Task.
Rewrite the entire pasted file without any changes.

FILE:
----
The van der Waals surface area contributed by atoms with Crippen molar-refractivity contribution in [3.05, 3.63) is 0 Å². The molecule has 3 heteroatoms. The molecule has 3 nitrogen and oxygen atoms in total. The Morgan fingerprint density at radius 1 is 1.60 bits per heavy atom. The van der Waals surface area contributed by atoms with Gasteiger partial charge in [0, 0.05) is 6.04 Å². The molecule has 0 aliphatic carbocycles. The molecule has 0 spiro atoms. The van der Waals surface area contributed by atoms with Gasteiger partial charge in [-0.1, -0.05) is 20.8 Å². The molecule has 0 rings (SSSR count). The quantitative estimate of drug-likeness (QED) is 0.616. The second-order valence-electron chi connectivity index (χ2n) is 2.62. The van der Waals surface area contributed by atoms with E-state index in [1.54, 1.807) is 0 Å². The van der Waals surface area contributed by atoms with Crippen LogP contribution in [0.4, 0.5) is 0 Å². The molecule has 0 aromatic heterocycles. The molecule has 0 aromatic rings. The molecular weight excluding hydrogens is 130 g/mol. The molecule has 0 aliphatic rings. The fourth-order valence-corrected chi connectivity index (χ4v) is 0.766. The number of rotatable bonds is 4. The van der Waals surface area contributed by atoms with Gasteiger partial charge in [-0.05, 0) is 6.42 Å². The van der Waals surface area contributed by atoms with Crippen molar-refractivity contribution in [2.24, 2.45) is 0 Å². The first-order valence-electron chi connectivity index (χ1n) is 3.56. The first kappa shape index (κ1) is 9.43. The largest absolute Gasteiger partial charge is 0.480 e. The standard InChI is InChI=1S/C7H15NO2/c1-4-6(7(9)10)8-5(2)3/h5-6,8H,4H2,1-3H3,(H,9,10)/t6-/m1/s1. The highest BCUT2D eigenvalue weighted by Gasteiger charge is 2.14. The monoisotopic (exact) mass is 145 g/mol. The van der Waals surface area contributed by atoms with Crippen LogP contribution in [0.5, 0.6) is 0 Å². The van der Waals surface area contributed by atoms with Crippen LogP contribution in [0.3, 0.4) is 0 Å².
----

The van der Waals surface area contributed by atoms with Crippen molar-refractivity contribution in [3.05, 3.63) is 0 Å². The molecule has 3 heteroatoms. The molecule has 3 nitrogen and oxygen atoms in total. The Morgan fingerprint density at radius 1 is 1.60 bits per heavy atom. The van der Waals surface area contributed by atoms with Gasteiger partial charge in [0, 0.05) is 6.04 Å². The molecule has 0 aliphatic carbocycles. The molecule has 0 spiro atoms. The van der Waals surface area contributed by atoms with Gasteiger partial charge in [-0.1, -0.05) is 20.8 Å². The molecule has 0 rings (SSSR count). The quantitative estimate of drug-likeness (QED) is 0.616. The second-order valence-electron chi connectivity index (χ2n) is 2.62. The van der Waals surface area contributed by atoms with E-state index in [1.54, 1.807) is 0 Å². The van der Waals surface area contributed by atoms with Crippen LogP contribution in [0.4, 0.5) is 0 Å². The molecule has 0 aromatic heterocycles. The molecule has 0 aromatic rings. The molecular weight excluding hydrogens is 130 g/mol. The molecule has 0 aliphatic rings. The fourth-order valence-corrected chi connectivity index (χ4v) is 0.766. The number of rotatable bonds is 4. The van der Waals surface area contributed by atoms with Gasteiger partial charge in [-0.05, 0) is 6.42 Å². The van der Waals surface area contributed by atoms with Crippen molar-refractivity contribution in [2.24, 2.45) is 0 Å². The first-order valence-electron chi connectivity index (χ1n) is 3.56. The first kappa shape index (κ1) is 9.43. The largest absolute Gasteiger partial charge is 0.480 e. The standard InChI is InChI=1S/C7H15NO2/c1-4-6(7(9)10)8-5(2)3/h5-6,8H,4H2,1-3H3,(H,9,10)/t6-/m1/s1. The highest BCUT2D eigenvalue weighted by Gasteiger charge is 2.14. The monoisotopic (exact) mass is 145 g/mol. The van der Waals surface area contributed by atoms with Crippen LogP contribution in [0.5, 0.6) is 0 Å². The van der Waals surface area contributed by atoms with Crippen LogP contribution in [0.3, 0.4) is 0 Å².